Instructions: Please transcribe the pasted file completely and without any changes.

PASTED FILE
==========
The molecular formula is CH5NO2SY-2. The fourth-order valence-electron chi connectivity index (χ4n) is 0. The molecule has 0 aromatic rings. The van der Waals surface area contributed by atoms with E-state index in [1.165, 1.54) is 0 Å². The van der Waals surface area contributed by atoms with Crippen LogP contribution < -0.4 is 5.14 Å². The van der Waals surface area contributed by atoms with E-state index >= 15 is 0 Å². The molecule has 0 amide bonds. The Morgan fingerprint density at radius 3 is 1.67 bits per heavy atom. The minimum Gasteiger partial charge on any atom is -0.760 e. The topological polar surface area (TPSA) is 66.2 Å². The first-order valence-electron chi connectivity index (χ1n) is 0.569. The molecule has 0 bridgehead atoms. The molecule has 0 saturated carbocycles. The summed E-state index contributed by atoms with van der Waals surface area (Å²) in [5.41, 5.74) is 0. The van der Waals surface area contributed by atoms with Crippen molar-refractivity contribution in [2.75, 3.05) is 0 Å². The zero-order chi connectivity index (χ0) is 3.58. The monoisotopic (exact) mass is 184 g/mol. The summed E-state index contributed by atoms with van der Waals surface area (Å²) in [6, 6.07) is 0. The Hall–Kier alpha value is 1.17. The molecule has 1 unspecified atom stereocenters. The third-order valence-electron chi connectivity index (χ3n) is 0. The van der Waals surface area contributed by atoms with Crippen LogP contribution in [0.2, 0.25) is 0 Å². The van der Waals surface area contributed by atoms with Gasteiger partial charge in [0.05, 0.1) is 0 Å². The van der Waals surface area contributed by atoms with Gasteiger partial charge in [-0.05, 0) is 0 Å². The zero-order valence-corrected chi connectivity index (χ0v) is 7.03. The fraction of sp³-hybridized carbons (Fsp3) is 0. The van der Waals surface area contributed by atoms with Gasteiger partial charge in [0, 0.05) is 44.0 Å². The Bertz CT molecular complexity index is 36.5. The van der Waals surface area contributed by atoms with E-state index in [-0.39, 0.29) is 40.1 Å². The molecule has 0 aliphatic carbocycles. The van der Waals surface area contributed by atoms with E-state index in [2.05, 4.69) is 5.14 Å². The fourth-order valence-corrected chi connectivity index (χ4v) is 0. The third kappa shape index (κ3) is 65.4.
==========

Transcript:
The molecular formula is CH5NO2SY-2. The fourth-order valence-electron chi connectivity index (χ4n) is 0. The molecule has 0 aromatic rings. The van der Waals surface area contributed by atoms with E-state index in [1.165, 1.54) is 0 Å². The van der Waals surface area contributed by atoms with Crippen LogP contribution < -0.4 is 5.14 Å². The van der Waals surface area contributed by atoms with E-state index >= 15 is 0 Å². The molecule has 0 amide bonds. The Morgan fingerprint density at radius 3 is 1.67 bits per heavy atom. The minimum Gasteiger partial charge on any atom is -0.760 e. The topological polar surface area (TPSA) is 66.2 Å². The first-order valence-electron chi connectivity index (χ1n) is 0.569. The molecule has 0 bridgehead atoms. The molecule has 0 saturated carbocycles. The summed E-state index contributed by atoms with van der Waals surface area (Å²) in [5.41, 5.74) is 0. The van der Waals surface area contributed by atoms with Crippen molar-refractivity contribution in [2.75, 3.05) is 0 Å². The zero-order chi connectivity index (χ0) is 3.58. The monoisotopic (exact) mass is 184 g/mol. The summed E-state index contributed by atoms with van der Waals surface area (Å²) in [6, 6.07) is 0. The Hall–Kier alpha value is 1.17. The molecule has 1 unspecified atom stereocenters. The third-order valence-electron chi connectivity index (χ3n) is 0. The van der Waals surface area contributed by atoms with Crippen LogP contribution in [0.2, 0.25) is 0 Å². The van der Waals surface area contributed by atoms with Gasteiger partial charge in [0.05, 0.1) is 0 Å². The van der Waals surface area contributed by atoms with Gasteiger partial charge in [-0.05, 0) is 0 Å². The zero-order valence-corrected chi connectivity index (χ0v) is 7.03. The fraction of sp³-hybridized carbons (Fsp3) is 0. The van der Waals surface area contributed by atoms with Gasteiger partial charge in [0, 0.05) is 44.0 Å². The Bertz CT molecular complexity index is 36.5. The van der Waals surface area contributed by atoms with E-state index in [-0.39, 0.29) is 40.1 Å². The molecule has 0 aliphatic carbocycles. The van der Waals surface area contributed by atoms with E-state index in [2.05, 4.69) is 5.14 Å². The fourth-order valence-corrected chi connectivity index (χ4v) is 0. The third kappa shape index (κ3) is 65.4.